Democrats have spent more than Republicans on Obamacare ads this cycle, a major shift from every other election since the health care law passed.
Since President Barack Obama signed the Affordable Care Act in 2010, Republicans have made repealing the law their mantra. They’ve fired up their base and put Democrats on the defensive by promising that once they had power, they would “repeal and replace.”
Republicans got their wish. In 2016, voters gave them control of the White House and both chambers of Congress. Yet their repeal attempts have failed, and the law has grown in popularity.
In response, Republicans are shying away from the law while Democrats are making it a core issue in their 2018 strategy.
Affordable Care Act supporters have spent $13,950,400 on pro-Obamacare ads this cycle (through June 30), just more than the $13,441,570 spent on anti-Obamacare ads.
It’s the first time total spending on pro-Obamacare ads has surpassed anti-Obamacare ads in an election cycle. The numbers were compiled by Kantar Media/CMAG for HuffPost.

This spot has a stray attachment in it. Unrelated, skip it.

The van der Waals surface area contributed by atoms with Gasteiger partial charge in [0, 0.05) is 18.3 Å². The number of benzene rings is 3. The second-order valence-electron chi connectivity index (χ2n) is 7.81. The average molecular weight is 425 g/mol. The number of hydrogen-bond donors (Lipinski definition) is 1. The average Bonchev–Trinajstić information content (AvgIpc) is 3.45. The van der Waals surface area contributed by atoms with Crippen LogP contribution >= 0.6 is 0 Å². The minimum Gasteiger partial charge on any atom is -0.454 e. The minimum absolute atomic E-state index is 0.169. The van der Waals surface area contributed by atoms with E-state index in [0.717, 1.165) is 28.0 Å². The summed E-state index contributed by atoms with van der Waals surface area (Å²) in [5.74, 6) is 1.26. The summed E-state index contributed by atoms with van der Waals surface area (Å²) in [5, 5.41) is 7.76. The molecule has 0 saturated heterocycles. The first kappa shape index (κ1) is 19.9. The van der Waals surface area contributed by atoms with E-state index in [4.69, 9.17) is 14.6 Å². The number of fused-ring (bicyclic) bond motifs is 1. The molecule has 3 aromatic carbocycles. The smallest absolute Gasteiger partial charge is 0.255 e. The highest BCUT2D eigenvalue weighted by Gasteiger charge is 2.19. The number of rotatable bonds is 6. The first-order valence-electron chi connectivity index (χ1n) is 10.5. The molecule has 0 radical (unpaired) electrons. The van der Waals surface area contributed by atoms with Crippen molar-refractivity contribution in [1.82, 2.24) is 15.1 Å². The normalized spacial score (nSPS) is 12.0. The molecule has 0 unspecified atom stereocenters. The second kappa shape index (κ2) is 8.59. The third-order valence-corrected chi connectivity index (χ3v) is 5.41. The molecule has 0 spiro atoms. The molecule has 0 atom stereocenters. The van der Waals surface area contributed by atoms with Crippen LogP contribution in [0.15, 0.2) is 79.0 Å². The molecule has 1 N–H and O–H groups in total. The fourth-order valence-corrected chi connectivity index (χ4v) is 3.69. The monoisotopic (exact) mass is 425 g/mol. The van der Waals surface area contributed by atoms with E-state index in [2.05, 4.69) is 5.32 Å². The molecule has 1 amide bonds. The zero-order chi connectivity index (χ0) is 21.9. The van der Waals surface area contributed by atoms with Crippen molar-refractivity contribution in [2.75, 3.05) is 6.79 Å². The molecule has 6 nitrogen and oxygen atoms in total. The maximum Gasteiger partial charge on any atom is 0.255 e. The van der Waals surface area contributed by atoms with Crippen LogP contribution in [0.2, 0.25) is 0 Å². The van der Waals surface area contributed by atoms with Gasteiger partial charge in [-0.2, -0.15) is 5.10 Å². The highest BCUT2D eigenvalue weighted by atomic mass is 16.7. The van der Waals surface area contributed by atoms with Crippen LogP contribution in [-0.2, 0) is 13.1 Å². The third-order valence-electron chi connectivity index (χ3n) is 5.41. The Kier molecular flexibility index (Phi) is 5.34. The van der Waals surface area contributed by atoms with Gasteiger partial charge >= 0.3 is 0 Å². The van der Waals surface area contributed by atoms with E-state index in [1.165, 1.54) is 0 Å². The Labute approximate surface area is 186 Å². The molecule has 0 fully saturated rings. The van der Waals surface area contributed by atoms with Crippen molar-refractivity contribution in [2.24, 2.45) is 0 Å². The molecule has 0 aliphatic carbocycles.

Pro-Obamacare spending was significantly higher for the month of June, accounting for a major reason Democrats closed the gap: Last month, there were nearly $4 million in pro-Obamacare ads, compared with $1.1 million on the other side.
Before Obamacare passed, Democrats made health care their issue. For example, in the 2008 presidential election, the Obama campaign aired one specific ad on health care 24,000 times. But in 2012, when Obama was running for re-election, his campaign had just one health care ad.
Many of Democrats’ ads focus on going after GOP lawmakers for their plans to repeal the law.